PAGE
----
Caravan-e-Bhutto: PPP’s show of power?

News Analysis

On Tuesday, Pakistan’s Peoples Party (PPP) Chairman Bilawal Bhutto Zardari initiated his ‘train march’ from Karachi Cantt Station, called “Caravan-e-Bhutto”. The march will see the PPP Chairman travel from Karachi to Larkana, which is the ancestral home-ground of the Bhutto family. The march has been done with connection to Zulfiqar Ali Bhutto’s 40th death anniversary.

According to PPP Sindh president Nisar Khuhro, the march aims to launch a massive ‘contact campaign’ and end with a display of power on Zulfiqar Ali Bhutto’s death anniversary.

Khuhro added that the PPP Chairman will make brief stops at Rohri, Sukkur and Habib Kot, where he will address the gathering crowds and workers.

The PPP Chairman also took to twitter to share his travel agenda for the entirety of the march. The tweet also highlighted the places where Bilawal is set to stop and address the crowds.

Bilawal is set to address party workers at 25 different locations before reaching Larkana.

Arrangements for a public gathering at Larkana have already been made, for the day that Bilawal arrives. PPP co-chairman Asif Ali Zardari, with other party officials, will join Bilawal and address the participants of the gathering.

Since Tuesday, Bilawal has already made stops in Landhi and Hyderabad, where he passed remarks criticizing the current government. The PPP Chairman said that the police force was used against his party’s workers in both Punjab and Khyber Pakhtunkhwa, while they were attacked in Lyari. Bilawal also made comments on the rigging of the elections, stating “worst ever rigging” in the history of Pakistan took place in 2018.

“In Malakand, unknown persons engaged in rigging. Our Form-45 is missing to this date. In Lyari, Rangers did their bit and our Form-45 is still missing.  They tried their best in Larkana too, but could not win. After 20 years a Bhutto reached the Assembly and the fact is a thorn in their side,” said the PPP Chairman.

The PPP chairman also added that, “whatever they could not achieve through rigging, they have now set out to achieve through NAB-thuggery. We do not object to accountability. We believe that when fair accountability takes place, democracy is strengthened. However, we do not accept political vengeance and political engineering under the guise of accountability.”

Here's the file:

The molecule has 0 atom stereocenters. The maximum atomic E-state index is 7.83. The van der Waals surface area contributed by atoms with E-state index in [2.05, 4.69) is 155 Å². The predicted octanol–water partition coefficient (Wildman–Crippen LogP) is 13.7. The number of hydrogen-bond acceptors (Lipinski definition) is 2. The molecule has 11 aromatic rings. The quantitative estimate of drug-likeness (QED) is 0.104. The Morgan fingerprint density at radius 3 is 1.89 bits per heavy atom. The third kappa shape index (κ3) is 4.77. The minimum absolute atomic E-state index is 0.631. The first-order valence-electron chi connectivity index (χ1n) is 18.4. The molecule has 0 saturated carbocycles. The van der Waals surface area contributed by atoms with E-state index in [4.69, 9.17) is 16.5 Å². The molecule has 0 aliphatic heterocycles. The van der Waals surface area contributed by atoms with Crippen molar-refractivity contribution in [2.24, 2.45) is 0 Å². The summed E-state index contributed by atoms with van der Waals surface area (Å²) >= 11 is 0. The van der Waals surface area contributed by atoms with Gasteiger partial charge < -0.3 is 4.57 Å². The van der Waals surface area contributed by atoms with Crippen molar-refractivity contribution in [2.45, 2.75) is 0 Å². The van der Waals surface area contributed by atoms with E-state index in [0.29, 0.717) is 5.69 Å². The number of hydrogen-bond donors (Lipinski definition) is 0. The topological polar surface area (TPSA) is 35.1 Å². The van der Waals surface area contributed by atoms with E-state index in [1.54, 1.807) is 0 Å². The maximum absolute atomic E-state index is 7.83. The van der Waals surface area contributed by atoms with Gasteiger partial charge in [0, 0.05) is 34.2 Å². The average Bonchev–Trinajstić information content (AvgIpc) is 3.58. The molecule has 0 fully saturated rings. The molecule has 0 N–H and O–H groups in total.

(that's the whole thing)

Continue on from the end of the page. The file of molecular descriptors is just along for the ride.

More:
Over the past few weeks, the PPP chairman has heavily criticized the National Accountability Bureau’s (NAB) investigation in the different corruption cases.

The march will end on the 4th of April, in Larkana, where Bilawal has asked the people to attend the rally.

What does this march mean?

The significance of this march cannot be explained by one reason but through the discussion of an agenda that the PPP representatives have discussed.

If we look at the statements that PPP Sindh chairman Nisar Khuhro has made, the march aims to show the government and the opposition of the political and ideological strength that the PPP still holds in the country today. And this is not just a blanket statement.

The sheer mass of the crowds that awaited Bilawal at Nawabshah, Hyderabad, Tando Adam and Jungshahi, show just how influential the PPP still is in Sindh.   

The march, therefore, shows the political and regional power that the PPP has. For the party itself it could mean that it gains a tremendous amount of media and public attention. While for the government and the opposition this could spell disaster.

If, at any point during this march, the government intervenes through police blockades or other forms of political hindrance than the PPP could use it this to its advantage and show the people that the government is infringing on the political rights of the party.

At the same time, if the march proves successful, there will be a greater response and demand towards the queries raised by Bilawal.

The PPP chairman said, “Even today they [opposition] are still afraid of Z.A Bhutto’s ideology and his thinking.” The unwavering support that Bilawal has gained on the pretense of being a Bhutto, shows just how charismatic Z.A Bhutto was and that generations have come to support his party. So, it is possible that opposing parties are still skeptical or afraid of Z.A Bhutto’s ideologies as they are the same as the ones Bilawal preaches now.

Some analysts are drawing comparisons between Bilawal’s train march and Benazir Bhutto’s long march of 1992 that eventually led to her becoming the Prime Minister of Pakistan a year later.

Following in his grandfather’s and mother’s footsteps, Bilawal has definitely brought the attention of the masses towards himself. Much in the same way as his mother, Bilawal has organized and orchestrated massive rallies for the people to inform them of, what he believes to be is the truth. Regardless, Bilawal has built up a massive following and has not deferred from his ideologies.

The march may prove to the opposition and the government that the hay days of the PPP are far from over, and that it is still extremely influential.

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